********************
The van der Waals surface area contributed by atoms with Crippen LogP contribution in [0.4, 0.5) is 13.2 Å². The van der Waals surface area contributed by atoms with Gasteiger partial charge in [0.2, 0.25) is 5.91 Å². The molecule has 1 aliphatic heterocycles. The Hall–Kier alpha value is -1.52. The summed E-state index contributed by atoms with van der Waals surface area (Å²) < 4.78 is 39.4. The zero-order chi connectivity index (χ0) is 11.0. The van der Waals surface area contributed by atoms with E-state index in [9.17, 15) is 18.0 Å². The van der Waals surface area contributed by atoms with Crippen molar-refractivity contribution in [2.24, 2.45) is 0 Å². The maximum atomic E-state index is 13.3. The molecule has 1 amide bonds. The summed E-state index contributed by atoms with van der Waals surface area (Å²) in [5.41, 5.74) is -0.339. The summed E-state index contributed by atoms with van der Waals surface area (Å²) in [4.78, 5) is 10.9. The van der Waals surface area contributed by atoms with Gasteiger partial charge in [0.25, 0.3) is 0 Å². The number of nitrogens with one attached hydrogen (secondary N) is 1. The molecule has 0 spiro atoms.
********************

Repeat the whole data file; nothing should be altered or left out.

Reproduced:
The van der Waals surface area contributed by atoms with Crippen LogP contribution in [0.4, 0.5) is 13.2 Å². The van der Waals surface area contributed by atoms with Gasteiger partial charge in [0.2, 0.25) is 5.91 Å². The molecule has 1 aliphatic heterocycles. The Hall–Kier alpha value is -1.52. The summed E-state index contributed by atoms with van der Waals surface area (Å²) < 4.78 is 39.4. The zero-order chi connectivity index (χ0) is 11.0. The van der Waals surface area contributed by atoms with E-state index in [9.17, 15) is 18.0 Å². The van der Waals surface area contributed by atoms with Crippen molar-refractivity contribution in [2.24, 2.45) is 0 Å². The maximum atomic E-state index is 13.3. The molecule has 1 amide bonds. The summed E-state index contributed by atoms with van der Waals surface area (Å²) in [5.41, 5.74) is -0.339. The summed E-state index contributed by atoms with van der Waals surface area (Å²) in [4.78, 5) is 10.9. The van der Waals surface area contributed by atoms with Gasteiger partial charge in [0.25, 0.3) is 0 Å². The number of nitrogens with one attached hydrogen (secondary N) is 1. The molecule has 0 spiro atoms.